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The days are already getting longer and spring will soon be here and so will be the start of the long-awaited grazing season.
The horses are keen to enjoy a few green stalks here and there on a stroll or under the fence in the paddock. Nothing is tastier than the first shoots of fresh grass!
But it’s not just the horses that are already looking forward to it, many horse owners are also relieved the grazing season is upon them. After all, the extra work involved in feeding, mucking out and carrying water buckets is generally much less during the summer than in winter.

Pasture preparation in spring

Before the horses are able to go out on full time pasture, the fields have to be prepared accordingly. A private yard owner or a self catering DIY livery yard tennant has to think about the relevant preparation whereas a horse owner on full or part livery agreement can rely on the yard manager to provide the relevant preparation to enjoy the season ahead. .
Spring also means checking all fences, fertilising the areas if necessary, removing poisonous and unpalatable plants, and sowing more Equine suitable plants in bare patches or pastures that are too rich and unsuitble for horses. More on the topic of pasture preparation: 5 points for preparing pastures for spring

If the horse or yard owner would like to go beyond the standard preparation of pasture care, a herbal patch or patches of herbs scattered all over the field could be a lovely gesture to enhance the grazing, for the horses to enjoy.
Horses, after all are not pure grass eaters by nature. They would seek out, if given the choice a range of colourful plants varying between different grass and herb species. Sadly, it is a rare occurrence in most pastures available for horses to graze on these days.

It is rather common that a lot of yards house more horses then there is grazing available for the numbers stabled. As a result of this unsuitable ratio, where it is often seen that different groups of horses are grazed daily on the same fields in alternation. The fields end up being overgrazed, which has a detrimental effect on the ecology of the pasture itself. The ideal situation would be at least 2 hectares of pasture per horse – but that is almost impossible to find on a livery yard?
As a result of overgrazing many grass and herb species die out. This is because most herbaceous plants, need time to form their seeds and as a result flower later in the growing season. The tasty herbs are also particularly popular with horses, and more often than not get eaten before the seeds have fully formed,
to ensure they reach a stage of reproduction to remerge the following year. Overtime more and more species will not reseed and therefore disappear from the pasture, so the diversity is being sadly lost.

Herbs are also much more sensitive than the (undesirable) stress-resistant performance grasses, which easily regenerate if fully eaten down, being trampled on or experience climatic extremes such as waterlogged fields or drought in hot summers. These grasses, mainly used in livestock farming, will quickly regrow after extreme conditions and consume the (desirable) herbaceous plants. Herbal mixtures can be re-seeded but unless the management of the pastures changes the same problem will reoccur year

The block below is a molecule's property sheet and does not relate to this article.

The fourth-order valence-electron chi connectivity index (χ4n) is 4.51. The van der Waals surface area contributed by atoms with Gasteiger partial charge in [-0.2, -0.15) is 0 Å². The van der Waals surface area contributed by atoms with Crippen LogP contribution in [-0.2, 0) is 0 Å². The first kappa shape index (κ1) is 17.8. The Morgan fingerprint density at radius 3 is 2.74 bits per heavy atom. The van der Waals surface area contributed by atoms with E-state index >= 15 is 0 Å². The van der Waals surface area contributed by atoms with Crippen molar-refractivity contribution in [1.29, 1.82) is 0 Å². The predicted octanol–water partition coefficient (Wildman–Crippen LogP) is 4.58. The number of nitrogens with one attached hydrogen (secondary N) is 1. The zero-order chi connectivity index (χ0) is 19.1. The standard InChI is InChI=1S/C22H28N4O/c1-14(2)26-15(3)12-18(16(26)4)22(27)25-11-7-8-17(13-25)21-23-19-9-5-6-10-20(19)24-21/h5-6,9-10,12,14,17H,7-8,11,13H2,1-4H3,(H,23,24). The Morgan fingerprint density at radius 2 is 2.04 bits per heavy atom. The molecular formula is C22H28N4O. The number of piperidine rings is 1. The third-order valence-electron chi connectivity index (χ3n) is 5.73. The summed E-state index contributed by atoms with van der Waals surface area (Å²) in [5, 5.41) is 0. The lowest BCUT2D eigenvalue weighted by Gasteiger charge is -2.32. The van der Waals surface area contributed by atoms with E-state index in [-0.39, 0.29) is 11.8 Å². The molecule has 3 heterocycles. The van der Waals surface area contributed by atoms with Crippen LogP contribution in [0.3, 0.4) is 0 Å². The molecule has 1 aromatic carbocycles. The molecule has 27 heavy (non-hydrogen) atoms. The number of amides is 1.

after year.

Create herbal patches

A good way to reintroduce herbs, without owning lots of heavy agricultural machinery, is to spread seeds in certain patches all over the pasture. In order to achieve this effectively, either divide off an area as a strip parallel to the fence or fence off a few areas measuring approx. 3 x 3 metres across the field. The selected areas can then be dug up and sown with suitable herb mixtures.

Wild flowers and herbs
Herb patches – a great way to enrich the pasture with herbs again
© Adobe Stock / meteo021

If the seeds are sown by hand, they should be mixed with sand at a ratio of about 1 to 6 prior to spreading. This means that the scattered seeds are not so tightly packed and have sufficient space for growth. They are also immediately covered with a protective layer, which favours germination.

For larger areas, it is advisable to use a push drop spreader to spread the herb seeds, such as those available for sowing lawns in garden centres. The seeds should then be rolled and covered with a thin layer of topsoil. It is also important that the soil is kept sufficiently moist so that the seeds can germinate well.
In dry weather conditions, it is therefore advisable to water the areas of the future herb patches regularly. .

In these dedicated areas the herbs can then grow in isolation without having to compete with the performance grasses. To be successful, it is important to fence off the herb patches until the plants are fully mature and ensure reproduction. If a full cycle of the plant has been insured, the herbs will blossom every year and through natural processes such as the wind blowing the seeds and insects re-pollinating,
the horses can nibble the plants knowing the regrowth is being ensured.

Choose the right herb seed mixture

A number of herbal seed mixtures, specifically designed for horses to graze on are now available on the market. Which herbal mixture will ultimately prove successful varies largely on the individual quality of soil and microclimate. There is often more flowering in the first year as the herbs that do not suit the individual growing conditions may not regrow.
It is recommended to take notes, so that perhaps a different mixture or certain herbs that do well in the conditons can be resown instead.